RESTIVE legislators this week blasted political squabbling and policy confusion in the coalition cabinet as concern increased over country’s faltering economy with the 2012 national budget now off the rails, rendering initial growth projections overly optimistic.
The MPs demanded the cabinet come up with serious policy interventions as they debated last week’s Mid Term Fiscal Policy review in which Finance Minister Tendai Biti admitted the US$4 billion revenue projection for the year would fall 10 percent short and cut growth forecast from the initial 9,4 percent to 5,6 percent.
“We have failed to come up with indicators just to say there will be something in two years and in two years this country will have enough energy. Yet Cabinet meets every week, Ministers are in their offices every day and one wonders what is really happening,” said Goromonzi North MP Paddy Zhanda (Zanu PF).
“We are appealing to the Government to be serious in addressing the economic situation in the country. We cannot allow for politics to continue taking centre stage in the country.
“The (Finance Minister) has attempted to do something like trying to repair a battered vehicle - the chassis is burnt, the engine is oozing out oil, the radiator is leaking, it has no cap, it is boiling, it is showering water out, the tyres are worn out, it has no lights, it has no starter, the window screen is shattered, the boot, the bonnet and all doors are secured by wire.
“The vehicle will not go anywhere and the first thing that the unlicensed driver wants to do is to fix the number plates. The economy has got a host of problems and sincerely we have to start with first things first.”
Zhanda said it was inconceivable that the government had failed to address perennial energy supply problems which have hit the country’s productive sectors such as mining, agriculture and manufacturing.
“How do we turn around the economy with energy shortages? Mining, agriculture . . . all need energy. We are dealing with an economy that hinges its turnaround on agriculture and mining all need energy yet this was not addressed.
Zimbabwe does not generate enough electricity to meet its needs and efforts to plug the gap with imports from the region have been undermined by the lack of funds. Supplies are currently being rationed between both commercial and domestic users.
The legislators said political squabbling in the cabinet had taken precedence over sensible economic planning, citing the public spat between Mines Minister Obert Mpofu and his Industry counterpart Welshman Ncube over ZISCOSTEEL which has stalled a deal to resuscitate the collapsed company.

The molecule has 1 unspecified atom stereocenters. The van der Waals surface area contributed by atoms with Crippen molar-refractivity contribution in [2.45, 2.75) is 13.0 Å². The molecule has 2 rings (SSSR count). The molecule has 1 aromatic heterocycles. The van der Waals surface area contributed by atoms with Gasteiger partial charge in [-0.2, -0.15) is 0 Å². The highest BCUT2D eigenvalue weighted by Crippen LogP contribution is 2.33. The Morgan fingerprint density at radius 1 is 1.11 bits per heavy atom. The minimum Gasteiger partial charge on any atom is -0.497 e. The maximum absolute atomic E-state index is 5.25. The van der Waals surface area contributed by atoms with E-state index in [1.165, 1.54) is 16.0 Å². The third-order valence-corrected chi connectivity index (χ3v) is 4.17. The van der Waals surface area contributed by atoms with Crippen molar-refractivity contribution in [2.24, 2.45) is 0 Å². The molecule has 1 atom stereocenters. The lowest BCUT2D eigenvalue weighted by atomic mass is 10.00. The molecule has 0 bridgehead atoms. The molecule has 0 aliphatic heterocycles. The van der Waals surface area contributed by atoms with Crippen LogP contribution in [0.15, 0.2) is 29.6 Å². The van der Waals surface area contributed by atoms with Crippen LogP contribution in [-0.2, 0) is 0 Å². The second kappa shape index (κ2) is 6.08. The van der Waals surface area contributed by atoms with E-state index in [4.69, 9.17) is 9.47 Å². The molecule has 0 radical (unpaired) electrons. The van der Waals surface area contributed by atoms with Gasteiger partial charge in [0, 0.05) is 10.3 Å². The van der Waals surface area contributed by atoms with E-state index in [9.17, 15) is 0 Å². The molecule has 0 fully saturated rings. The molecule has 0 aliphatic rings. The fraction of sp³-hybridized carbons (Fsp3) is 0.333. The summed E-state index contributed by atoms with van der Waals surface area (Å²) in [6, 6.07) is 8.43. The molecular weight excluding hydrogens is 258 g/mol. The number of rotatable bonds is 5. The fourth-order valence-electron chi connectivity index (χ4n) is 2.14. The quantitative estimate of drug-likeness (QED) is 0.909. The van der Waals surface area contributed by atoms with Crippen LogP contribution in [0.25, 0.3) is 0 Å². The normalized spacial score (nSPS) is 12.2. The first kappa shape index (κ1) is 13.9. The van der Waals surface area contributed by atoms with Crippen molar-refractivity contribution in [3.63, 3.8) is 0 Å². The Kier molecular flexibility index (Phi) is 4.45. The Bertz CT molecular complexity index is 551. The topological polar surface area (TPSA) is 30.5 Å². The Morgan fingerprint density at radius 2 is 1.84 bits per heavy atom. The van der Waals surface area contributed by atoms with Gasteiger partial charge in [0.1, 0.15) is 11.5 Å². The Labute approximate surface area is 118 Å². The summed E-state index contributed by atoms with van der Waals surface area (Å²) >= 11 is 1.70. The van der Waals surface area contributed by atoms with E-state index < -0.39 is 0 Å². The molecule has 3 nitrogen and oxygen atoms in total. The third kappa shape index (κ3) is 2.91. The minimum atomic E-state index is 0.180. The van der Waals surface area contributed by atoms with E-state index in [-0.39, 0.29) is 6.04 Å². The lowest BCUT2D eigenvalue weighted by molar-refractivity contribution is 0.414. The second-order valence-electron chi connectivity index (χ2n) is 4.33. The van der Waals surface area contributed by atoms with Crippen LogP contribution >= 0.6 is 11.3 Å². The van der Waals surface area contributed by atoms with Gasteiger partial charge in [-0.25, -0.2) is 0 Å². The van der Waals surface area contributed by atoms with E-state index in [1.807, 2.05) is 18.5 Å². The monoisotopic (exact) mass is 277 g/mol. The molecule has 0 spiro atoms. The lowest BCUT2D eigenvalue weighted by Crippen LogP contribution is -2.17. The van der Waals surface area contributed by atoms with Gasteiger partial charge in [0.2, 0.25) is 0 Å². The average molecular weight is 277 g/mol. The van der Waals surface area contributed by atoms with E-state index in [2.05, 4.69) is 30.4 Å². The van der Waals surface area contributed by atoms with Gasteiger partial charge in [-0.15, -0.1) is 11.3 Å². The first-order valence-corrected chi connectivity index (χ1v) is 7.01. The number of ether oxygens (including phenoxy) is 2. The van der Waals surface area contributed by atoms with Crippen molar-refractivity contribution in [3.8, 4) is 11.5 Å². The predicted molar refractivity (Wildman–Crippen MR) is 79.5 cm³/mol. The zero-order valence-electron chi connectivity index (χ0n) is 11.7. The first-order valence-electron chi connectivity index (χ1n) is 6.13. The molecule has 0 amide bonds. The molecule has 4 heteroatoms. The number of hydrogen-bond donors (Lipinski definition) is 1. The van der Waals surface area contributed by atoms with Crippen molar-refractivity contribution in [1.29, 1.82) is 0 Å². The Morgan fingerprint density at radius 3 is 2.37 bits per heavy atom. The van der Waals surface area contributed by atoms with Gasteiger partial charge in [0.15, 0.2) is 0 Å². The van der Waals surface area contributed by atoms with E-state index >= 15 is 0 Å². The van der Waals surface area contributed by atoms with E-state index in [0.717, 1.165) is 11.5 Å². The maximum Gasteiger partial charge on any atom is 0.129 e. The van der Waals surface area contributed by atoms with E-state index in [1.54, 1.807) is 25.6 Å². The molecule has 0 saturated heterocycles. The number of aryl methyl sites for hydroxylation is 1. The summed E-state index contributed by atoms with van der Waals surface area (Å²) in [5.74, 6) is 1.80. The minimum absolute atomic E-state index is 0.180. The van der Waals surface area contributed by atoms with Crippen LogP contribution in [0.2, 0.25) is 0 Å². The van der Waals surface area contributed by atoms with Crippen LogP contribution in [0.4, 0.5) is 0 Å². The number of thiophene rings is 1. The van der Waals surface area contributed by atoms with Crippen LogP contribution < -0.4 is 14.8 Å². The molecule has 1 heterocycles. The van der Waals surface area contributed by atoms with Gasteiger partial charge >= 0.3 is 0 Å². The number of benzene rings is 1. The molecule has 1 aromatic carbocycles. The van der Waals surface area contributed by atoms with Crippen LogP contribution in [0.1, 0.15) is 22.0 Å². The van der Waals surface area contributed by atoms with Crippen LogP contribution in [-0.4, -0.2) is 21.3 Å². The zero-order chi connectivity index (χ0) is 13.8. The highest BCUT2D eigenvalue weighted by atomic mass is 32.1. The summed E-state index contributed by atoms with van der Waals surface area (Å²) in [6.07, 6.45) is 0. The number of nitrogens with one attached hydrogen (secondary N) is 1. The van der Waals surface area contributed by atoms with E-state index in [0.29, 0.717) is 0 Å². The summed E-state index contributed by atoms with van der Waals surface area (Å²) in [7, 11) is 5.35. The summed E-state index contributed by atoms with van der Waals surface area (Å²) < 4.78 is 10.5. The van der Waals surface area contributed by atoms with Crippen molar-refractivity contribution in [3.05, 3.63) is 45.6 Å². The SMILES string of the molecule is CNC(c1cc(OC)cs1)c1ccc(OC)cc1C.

“The minister brought a budget that was approved by Cabinet and then after the presentation another minister comes the following day in newspapers lampooning the same budget,” said Bulawayo East representative Ms Tabitha Khumalo (MDC-T).
“What are you saying to us backbenchers, what are you saying to the ordinary people when we expect you to be a team.”
Biti admitted that the cabinet was largely dysfunctional and told MPs his mid-term fiscal policy review was effectively a “crisis statement”.
“There is absolutely no exaggeration at all the inclusive Government is dysfunctional; it has failed to transcend the make-up of party politics and, as a result, half-baked statements continue to be made, illiterate statements continue to be made, cheap points scoring continue to be made in the end who suffers, is not the person who sits in Cabinet but the ordinary people,” he said.
Biti said Zimbabwe needed foreign direct investment adding the cabinet had agreed key changes to the country’s indigenisation legislation under which foreign companies cannot own more than 51 percent of their local operations.
Critics claim the policy, mainly pushed by President Robert Mugabe and his Zanu PF party, will harm prospects of attracting much-needed foreign investment.
“I went to the Head of State and Government and Commander in Chief of the Zimbabwe Defence Forces Cde Robert Mugabe and we agreed on this and we are going to implement it because without FDI we cannot grow this economy, we cannot create jobs FDI is the oxygen we need,” Biti said.